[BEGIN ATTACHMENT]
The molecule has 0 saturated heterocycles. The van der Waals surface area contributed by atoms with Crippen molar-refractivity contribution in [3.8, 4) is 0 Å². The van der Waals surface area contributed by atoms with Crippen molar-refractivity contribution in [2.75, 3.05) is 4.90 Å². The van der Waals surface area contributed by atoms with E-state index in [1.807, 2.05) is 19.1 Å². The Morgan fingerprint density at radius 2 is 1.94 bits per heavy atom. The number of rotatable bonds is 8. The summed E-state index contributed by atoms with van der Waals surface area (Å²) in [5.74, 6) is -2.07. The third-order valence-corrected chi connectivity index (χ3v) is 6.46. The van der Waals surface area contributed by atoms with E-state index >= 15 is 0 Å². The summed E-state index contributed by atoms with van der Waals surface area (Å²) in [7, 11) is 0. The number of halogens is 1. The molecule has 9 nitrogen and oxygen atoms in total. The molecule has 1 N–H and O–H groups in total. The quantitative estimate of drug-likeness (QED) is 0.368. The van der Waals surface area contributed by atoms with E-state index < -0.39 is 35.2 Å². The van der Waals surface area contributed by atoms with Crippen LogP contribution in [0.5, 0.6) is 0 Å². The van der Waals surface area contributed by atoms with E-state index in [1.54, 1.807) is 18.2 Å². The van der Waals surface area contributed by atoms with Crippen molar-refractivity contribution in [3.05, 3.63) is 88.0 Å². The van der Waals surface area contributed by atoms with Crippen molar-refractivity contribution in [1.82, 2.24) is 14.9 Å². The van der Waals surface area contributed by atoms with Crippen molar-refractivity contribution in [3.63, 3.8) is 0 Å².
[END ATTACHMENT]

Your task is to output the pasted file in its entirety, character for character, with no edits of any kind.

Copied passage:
The molecule has 0 saturated heterocycles. The van der Waals surface area contributed by atoms with Crippen molar-refractivity contribution in [3.8, 4) is 0 Å². The van der Waals surface area contributed by atoms with Crippen molar-refractivity contribution in [2.75, 3.05) is 4.90 Å². The van der Waals surface area contributed by atoms with E-state index in [1.807, 2.05) is 19.1 Å². The Morgan fingerprint density at radius 2 is 1.94 bits per heavy atom. The number of rotatable bonds is 8. The summed E-state index contributed by atoms with van der Waals surface area (Å²) in [5.74, 6) is -2.07. The third-order valence-corrected chi connectivity index (χ3v) is 6.46. The van der Waals surface area contributed by atoms with E-state index >= 15 is 0 Å². The summed E-state index contributed by atoms with van der Waals surface area (Å²) in [7, 11) is 0. The number of halogens is 1. The molecule has 9 nitrogen and oxygen atoms in total. The molecule has 1 N–H and O–H groups in total. The quantitative estimate of drug-likeness (QED) is 0.368. The van der Waals surface area contributed by atoms with E-state index < -0.39 is 35.2 Å². The van der Waals surface area contributed by atoms with Crippen LogP contribution in [0.5, 0.6) is 0 Å². The van der Waals surface area contributed by atoms with E-state index in [1.54, 1.807) is 18.2 Å². The van der Waals surface area contributed by atoms with Crippen molar-refractivity contribution in [3.05, 3.63) is 88.0 Å². The van der Waals surface area contributed by atoms with Crippen molar-refractivity contribution in [1.82, 2.24) is 14.9 Å². The van der Waals surface area contributed by atoms with Crippen molar-refractivity contribution in [3.63, 3.8) is 0 Å².